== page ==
“He’s concerned the lack of addiction services will result in people not getting the help they so desperately need,” Benner said.

Day feels hopeful about officers’ authority under the new law to respond to complaints from the public, Benner said.

“For instance, a business owner can report drug use outside of a business and officers can respond and move the individual along,” he said.

With a little more than two months to go before criminal penalties for drug possession kick in, it appears people will face starkly different requirements depending on where they live.

The deflection programs envisioned in Washington and Clackamas counties include more structure and requirements, according to interviews with each county’s district attorney.

Clackamas County District Attorney John Wentworth said his county continues to refine its policy, but he sees an approach that emphasizes compliance with treatment requirements.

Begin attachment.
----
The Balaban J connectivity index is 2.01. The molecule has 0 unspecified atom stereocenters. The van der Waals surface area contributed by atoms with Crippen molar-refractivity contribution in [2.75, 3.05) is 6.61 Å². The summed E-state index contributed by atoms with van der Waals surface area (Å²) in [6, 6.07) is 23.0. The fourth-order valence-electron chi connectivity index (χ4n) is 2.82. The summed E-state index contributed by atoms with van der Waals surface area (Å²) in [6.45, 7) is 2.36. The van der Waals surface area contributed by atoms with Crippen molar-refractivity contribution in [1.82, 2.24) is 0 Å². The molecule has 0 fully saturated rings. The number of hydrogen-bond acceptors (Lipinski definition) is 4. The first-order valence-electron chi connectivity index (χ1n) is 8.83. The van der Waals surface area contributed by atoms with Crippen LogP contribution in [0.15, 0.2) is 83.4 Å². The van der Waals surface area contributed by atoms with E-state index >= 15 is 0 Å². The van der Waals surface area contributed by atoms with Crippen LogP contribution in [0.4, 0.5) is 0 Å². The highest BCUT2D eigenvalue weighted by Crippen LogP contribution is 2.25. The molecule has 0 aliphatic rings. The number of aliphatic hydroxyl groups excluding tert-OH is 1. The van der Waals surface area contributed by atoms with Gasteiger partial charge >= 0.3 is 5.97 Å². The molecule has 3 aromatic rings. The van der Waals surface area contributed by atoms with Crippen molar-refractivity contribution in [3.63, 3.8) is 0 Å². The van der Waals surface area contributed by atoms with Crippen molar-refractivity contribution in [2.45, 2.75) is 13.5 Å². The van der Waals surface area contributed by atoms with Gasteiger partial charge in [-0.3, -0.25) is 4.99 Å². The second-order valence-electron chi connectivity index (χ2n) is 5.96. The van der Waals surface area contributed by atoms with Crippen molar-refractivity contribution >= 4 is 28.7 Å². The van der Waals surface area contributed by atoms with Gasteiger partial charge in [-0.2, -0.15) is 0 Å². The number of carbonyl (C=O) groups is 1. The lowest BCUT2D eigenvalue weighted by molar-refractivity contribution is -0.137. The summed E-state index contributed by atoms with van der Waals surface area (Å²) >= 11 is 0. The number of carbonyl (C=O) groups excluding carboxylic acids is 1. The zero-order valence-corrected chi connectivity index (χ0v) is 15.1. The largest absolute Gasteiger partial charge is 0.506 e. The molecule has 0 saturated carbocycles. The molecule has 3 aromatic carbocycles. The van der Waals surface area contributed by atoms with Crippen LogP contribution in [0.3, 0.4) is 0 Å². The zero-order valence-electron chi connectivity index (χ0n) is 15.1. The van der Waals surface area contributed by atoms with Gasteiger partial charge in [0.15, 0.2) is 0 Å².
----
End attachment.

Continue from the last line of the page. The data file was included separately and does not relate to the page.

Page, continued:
He said he anticipates people will be required to “meaningfully engage” in the county’s deflection program for 90 days, though he said the details of what the county considers success are still being hammered out.

He said even if the person ends up in court, treatment remains the goal.

“It’s our way as a system to say, you know, we really mean it, we really want you to get help and get treatment,” he said.

Washington County plans a similar approach, said District Attorney Kevin Barton .

He said police will either make an arrest or issue citations that come with future court dates.